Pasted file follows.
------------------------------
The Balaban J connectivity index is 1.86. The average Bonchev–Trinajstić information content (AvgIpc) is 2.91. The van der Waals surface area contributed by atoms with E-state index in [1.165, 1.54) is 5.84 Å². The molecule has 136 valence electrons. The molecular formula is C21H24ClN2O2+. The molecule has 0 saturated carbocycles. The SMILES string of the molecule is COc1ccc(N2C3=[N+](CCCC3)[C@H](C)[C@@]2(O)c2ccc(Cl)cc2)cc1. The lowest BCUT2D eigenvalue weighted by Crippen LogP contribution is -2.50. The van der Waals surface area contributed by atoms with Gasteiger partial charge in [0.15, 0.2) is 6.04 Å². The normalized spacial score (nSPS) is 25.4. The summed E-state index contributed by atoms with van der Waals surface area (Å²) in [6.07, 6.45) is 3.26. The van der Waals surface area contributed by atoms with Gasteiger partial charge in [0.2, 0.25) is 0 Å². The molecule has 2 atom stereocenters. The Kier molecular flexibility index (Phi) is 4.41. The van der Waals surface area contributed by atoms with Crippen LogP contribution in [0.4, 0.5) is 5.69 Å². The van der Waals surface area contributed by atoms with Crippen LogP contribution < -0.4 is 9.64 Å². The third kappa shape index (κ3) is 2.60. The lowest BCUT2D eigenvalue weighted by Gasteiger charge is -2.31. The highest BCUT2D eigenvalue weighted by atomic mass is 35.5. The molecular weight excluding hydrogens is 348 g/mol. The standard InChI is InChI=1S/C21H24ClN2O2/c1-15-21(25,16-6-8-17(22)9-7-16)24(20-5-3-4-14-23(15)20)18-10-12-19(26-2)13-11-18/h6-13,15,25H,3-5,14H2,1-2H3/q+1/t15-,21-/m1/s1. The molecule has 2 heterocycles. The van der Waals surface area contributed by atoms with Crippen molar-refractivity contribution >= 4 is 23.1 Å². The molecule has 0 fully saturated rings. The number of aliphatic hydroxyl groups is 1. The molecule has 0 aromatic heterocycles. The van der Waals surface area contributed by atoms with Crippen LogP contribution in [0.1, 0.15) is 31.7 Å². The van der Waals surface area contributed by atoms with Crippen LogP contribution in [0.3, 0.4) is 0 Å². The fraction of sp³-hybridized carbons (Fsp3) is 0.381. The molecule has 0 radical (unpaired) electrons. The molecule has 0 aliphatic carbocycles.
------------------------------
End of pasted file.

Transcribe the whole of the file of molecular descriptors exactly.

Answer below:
The Balaban J connectivity index is 1.86. The average Bonchev–Trinajstić information content (AvgIpc) is 2.91. The van der Waals surface area contributed by atoms with E-state index in [1.165, 1.54) is 5.84 Å². The molecule has 136 valence electrons. The molecular formula is C21H24ClN2O2+. The molecule has 0 saturated carbocycles. The SMILES string of the molecule is COc1ccc(N2C3=[N+](CCCC3)[C@H](C)[C@@]2(O)c2ccc(Cl)cc2)cc1. The lowest BCUT2D eigenvalue weighted by Crippen LogP contribution is -2.50. The van der Waals surface area contributed by atoms with Gasteiger partial charge in [0.15, 0.2) is 6.04 Å². The normalized spacial score (nSPS) is 25.4. The summed E-state index contributed by atoms with van der Waals surface area (Å²) in [6.07, 6.45) is 3.26. The van der Waals surface area contributed by atoms with Gasteiger partial charge in [0.2, 0.25) is 0 Å². The molecule has 2 atom stereocenters. The Kier molecular flexibility index (Phi) is 4.41. The van der Waals surface area contributed by atoms with Crippen LogP contribution in [0.4, 0.5) is 5.69 Å². The van der Waals surface area contributed by atoms with Crippen LogP contribution < -0.4 is 9.64 Å². The third kappa shape index (κ3) is 2.60. The lowest BCUT2D eigenvalue weighted by Gasteiger charge is -2.31. The highest BCUT2D eigenvalue weighted by atomic mass is 35.5. The molecular weight excluding hydrogens is 348 g/mol. The standard InChI is InChI=1S/C21H24ClN2O2/c1-15-21(25,16-6-8-17(22)9-7-16)24(20-5-3-4-14-23(15)20)18-10-12-19(26-2)13-11-18/h6-13,15,25H,3-5,14H2,1-2H3/q+1/t15-,21-/m1/s1. The molecule has 2 heterocycles. The van der Waals surface area contributed by atoms with Crippen molar-refractivity contribution >= 4 is 23.1 Å². The molecule has 0 fully saturated rings. The number of aliphatic hydroxyl groups is 1. The molecule has 0 aromatic heterocycles. The van der Waals surface area contributed by atoms with Crippen LogP contribution in [0.1, 0.15) is 31.7 Å². The van der Waals surface area contributed by atoms with Crippen LogP contribution in [0.3, 0.4) is 0 Å². The fraction of sp³-hybridized carbons (Fsp3) is 0.381. The molecule has 0 radical (unpaired) electrons. The molecule has 0 aliphatic carbocycles.